Katie Couric has admitted that, in a 2016 interview, she withheld Ruth Bader Ginsburg’s harshest comments on kneeling during the national anthem.
The editing was done in an effort to “protect” the late Supreme Court Justice, Couric wrote in her memoir, which was obtained by The Post. She revealed in “Going There,” which is out Oct 26, she felt that Ginsburg, who was 83 at the time of the interview, may not have totally gotten what Couric was asking her.
She “was elderly and probably didn’t understand the question,” Couric explained in the 500-page scorched earth biography in which no colleague, ex-boyfriend nor acquaintance is safe from the former “Today” host’s brutal score-settling.
While the interview that was eventually published by Yahoo! News did include Ginsburg saying that she believes not standing during the national anthem as an act of protest is “dumb and disrespectful,” it did not include her strongest condemnations for the act, according to Couric.
Not standing for the anthem shows a “contempt for a government that has made it possible for their parents and grandparents to live a decent life…Which they probably could not have lived in the places they came from…as they became older they realize that this was youthful folly. And that’s why education is important,” Ginsburg told Couric at the time. “I think it’s a terrible thing to do, but I wouldn’t lock a person up for doing it. I would point out how ridiculous it seems to me to do such an act.”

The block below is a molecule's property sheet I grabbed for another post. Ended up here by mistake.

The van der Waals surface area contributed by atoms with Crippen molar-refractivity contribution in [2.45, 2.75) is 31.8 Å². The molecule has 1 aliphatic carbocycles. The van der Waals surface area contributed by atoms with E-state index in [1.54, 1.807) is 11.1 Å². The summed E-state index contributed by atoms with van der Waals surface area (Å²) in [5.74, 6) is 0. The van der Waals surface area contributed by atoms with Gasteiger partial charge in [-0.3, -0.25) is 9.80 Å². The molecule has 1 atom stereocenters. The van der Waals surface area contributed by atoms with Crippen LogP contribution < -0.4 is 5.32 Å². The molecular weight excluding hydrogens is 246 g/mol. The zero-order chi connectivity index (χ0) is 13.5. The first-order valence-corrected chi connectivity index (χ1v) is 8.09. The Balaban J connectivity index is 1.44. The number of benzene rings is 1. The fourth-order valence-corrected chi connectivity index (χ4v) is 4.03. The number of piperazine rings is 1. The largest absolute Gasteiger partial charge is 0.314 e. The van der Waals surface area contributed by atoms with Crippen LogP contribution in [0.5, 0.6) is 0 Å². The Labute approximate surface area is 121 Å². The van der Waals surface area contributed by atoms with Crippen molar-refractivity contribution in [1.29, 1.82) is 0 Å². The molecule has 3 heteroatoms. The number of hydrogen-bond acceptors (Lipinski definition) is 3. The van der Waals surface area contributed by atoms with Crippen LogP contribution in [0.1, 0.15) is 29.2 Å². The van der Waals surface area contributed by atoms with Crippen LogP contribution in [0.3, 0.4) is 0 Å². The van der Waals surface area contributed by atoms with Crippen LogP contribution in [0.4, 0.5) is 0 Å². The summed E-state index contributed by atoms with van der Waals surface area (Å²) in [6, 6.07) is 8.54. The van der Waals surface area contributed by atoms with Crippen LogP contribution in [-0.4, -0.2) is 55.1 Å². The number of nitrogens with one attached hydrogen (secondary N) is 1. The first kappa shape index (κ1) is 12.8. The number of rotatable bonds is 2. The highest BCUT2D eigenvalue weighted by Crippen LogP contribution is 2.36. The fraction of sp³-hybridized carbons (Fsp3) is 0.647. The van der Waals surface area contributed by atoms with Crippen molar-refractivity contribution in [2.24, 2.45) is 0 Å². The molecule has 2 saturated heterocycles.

Couric, being a “big RBG fan” and feeling protective of her and the controversy the comments would likely embroil her in, wrote in the book that she “lost a lot of sleep” and felt extremely “conflicted” over deciding if she should include Ginsburg’s full thoughts on the matter or not.
As well, the day after the interview, the Supreme Court’s head of public affairs emailed Couric to say Ginsburg had “misspoken” and requested her comments on the matter be removed from the piece. Couric eventually mostly did as they requested.